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The Best Small Propane Tank

Last updated on May 31, 2023
Best Small Propane Tank

Our Review Process

Don't Waste Your Money is focused on helping you make the best purchasing decision. Our team of experts spends hundreds of hours analyzing, testing, and researching products so you don't have to. Learn more.

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Our Picks For The Top Small Propane Tanks

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Product Overview
Key Takeaway
 Top Pick

Coleman Lightweight Clean-Burning Small Propane Tanks, 4-Pack

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Lightweight Clean-Burning Small Propane Tanks, 4-Pack

This set of four fuel small propane tanks comes in handy for powering any portable propane appliance. Use these cylinders for tabletop grills, propane stoves and torches.

Overall Take

Handy SetIt's good to have a few of these refillable 16-ounce canisters available when you are low on fuel.

 Runner Up

Bernzomatic Easy Use Home Small Propane Tanks, 3-Pack


Easy Use Home Small Propane Tanks, 3-Pack

With this small propane tank set, you'll receive three cylinders, allowing you to stock up. Each tank longer and more narrow in shape than other models on the market, making it easier to transport when camping. There's even the option to purchase a small adapter, which makes the tanks refillable.

Overall Take

Stock UpEach of these small propane tanks has a 14-ounce capacity.

 Strong Contender

Flame King YSN5LB Pre-Purged Small Propane Tank Cylinder, 5-Pound

Flame King

Pre-Purged Small Propane Tank Cylinder, 5-Pound

This versatile 5-pound small propane tank is easy to carry and hold. It is made with high-grade, rugged steel construction, and it has a pre-purged cylinder that can be filled with gas.

Overall Take

Extremely ConvenientTake this portable small propane tank on camping trips or use it for backyard barbecues; it can handle any smaller task.

 Also Great

Perune Hiking Lightweight Small Propane Tank, 100-Gram


Hiking Lightweight Small Propane Tank, 100-Gram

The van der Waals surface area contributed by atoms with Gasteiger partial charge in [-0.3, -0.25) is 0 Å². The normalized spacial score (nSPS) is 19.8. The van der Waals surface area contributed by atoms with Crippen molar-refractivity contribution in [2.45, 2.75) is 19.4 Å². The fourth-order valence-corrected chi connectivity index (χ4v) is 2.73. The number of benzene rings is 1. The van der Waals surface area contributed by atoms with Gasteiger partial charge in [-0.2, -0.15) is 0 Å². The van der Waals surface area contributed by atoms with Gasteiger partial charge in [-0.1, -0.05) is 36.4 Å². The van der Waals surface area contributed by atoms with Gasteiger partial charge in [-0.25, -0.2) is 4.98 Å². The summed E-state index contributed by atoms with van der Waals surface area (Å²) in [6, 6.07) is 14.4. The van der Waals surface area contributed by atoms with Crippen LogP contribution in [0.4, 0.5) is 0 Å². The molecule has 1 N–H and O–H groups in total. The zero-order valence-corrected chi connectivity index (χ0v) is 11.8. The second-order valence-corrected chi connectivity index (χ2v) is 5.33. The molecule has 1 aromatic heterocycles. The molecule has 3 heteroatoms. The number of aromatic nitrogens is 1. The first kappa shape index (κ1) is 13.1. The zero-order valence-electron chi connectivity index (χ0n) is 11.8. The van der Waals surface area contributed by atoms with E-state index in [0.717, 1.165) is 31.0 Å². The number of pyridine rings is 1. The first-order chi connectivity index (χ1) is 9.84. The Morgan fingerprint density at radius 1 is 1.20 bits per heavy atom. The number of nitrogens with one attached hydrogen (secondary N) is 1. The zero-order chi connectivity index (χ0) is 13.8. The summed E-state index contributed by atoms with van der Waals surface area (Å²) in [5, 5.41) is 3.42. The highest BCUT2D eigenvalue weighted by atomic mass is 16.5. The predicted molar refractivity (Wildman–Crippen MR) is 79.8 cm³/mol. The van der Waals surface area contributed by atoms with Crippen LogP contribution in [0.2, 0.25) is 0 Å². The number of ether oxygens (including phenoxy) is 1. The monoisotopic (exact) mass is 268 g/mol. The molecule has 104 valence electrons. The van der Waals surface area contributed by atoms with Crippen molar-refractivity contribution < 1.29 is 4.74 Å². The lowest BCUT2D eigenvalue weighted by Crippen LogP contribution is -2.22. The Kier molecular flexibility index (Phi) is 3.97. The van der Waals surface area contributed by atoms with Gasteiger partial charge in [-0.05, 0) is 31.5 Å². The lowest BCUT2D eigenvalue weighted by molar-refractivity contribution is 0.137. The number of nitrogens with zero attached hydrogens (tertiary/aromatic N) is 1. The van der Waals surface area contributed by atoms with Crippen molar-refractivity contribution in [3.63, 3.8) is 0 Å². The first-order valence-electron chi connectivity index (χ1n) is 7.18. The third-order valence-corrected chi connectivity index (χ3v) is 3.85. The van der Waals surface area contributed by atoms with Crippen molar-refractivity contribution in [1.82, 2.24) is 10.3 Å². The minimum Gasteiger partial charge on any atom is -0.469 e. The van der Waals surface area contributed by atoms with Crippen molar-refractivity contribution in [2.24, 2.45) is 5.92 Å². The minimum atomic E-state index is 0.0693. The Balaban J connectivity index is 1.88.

This small propane tank fits inside a backpack, making it the ideal choice for camping, hiking and fishing trips. It can be used in all seasons to prepare meals in the great outdoors. Since it's easy to use, even those new to camping won't have any trouble getting a fire going.

Overall Take

Affordable PickIf you need to stick to a recreation budget, this economical small propane tank is the way to go.

Buying Guide

Many homeowners use propane tanks to transport and store the propane needed to run their grills, outdoor equipment, patio heaters and generators. These tanks can weigh around 20 pounds when empty, and they weigh even more when filled up. They can be large, heavy and cumbersome.

Smaller “mini” propane tanks are much better suited for camping, tailgating and other types of outings.

These smaller tanks generally weigh around 5 to 10 pounds, so they need to be filled up more often. The tanks are sold empty and need to be filled before use. Places like U-Haul, Home Depot and Walmart have propane filling stations, as do many local gas stations and convenience stores. You can also buy propane cylinders that come filled with gas, but these are smaller and should only be used once.

Before buying a small propane tank, read the product descriptions to see how much gas the tanks can hold. You might choose a smaller one to bring along on a short camping trip. If you are planning for a season of outdoor tailgate parties, opt for something bigger.

What to Look For

  • Tanks that are made from steel and are powder-coated are durable and more resistant to rust and damage.
  • Propane cylinders are easy to use, but they may not be as cost-effective as larger tanks.
  • Propane tanks and cylinders are highly flammable and must be stored properly. Never keep them inside a garage or anywhere in your house. Keep them outside, on a firm surface (like concrete) that is away from any ignition sources.

More to Explore

Propane, or liquified petroleum gas, is compressed and stored in liquid form. Back in the 1930s, companies added ethyl mercaptan to propane so that consumers would be able to detect leaks (it smells like rotten eggs).

This “odorant” is still used and is also added to natural gas. Now you know where that smell is coming from. (And if you do smell it, seek help from a professional right away.)

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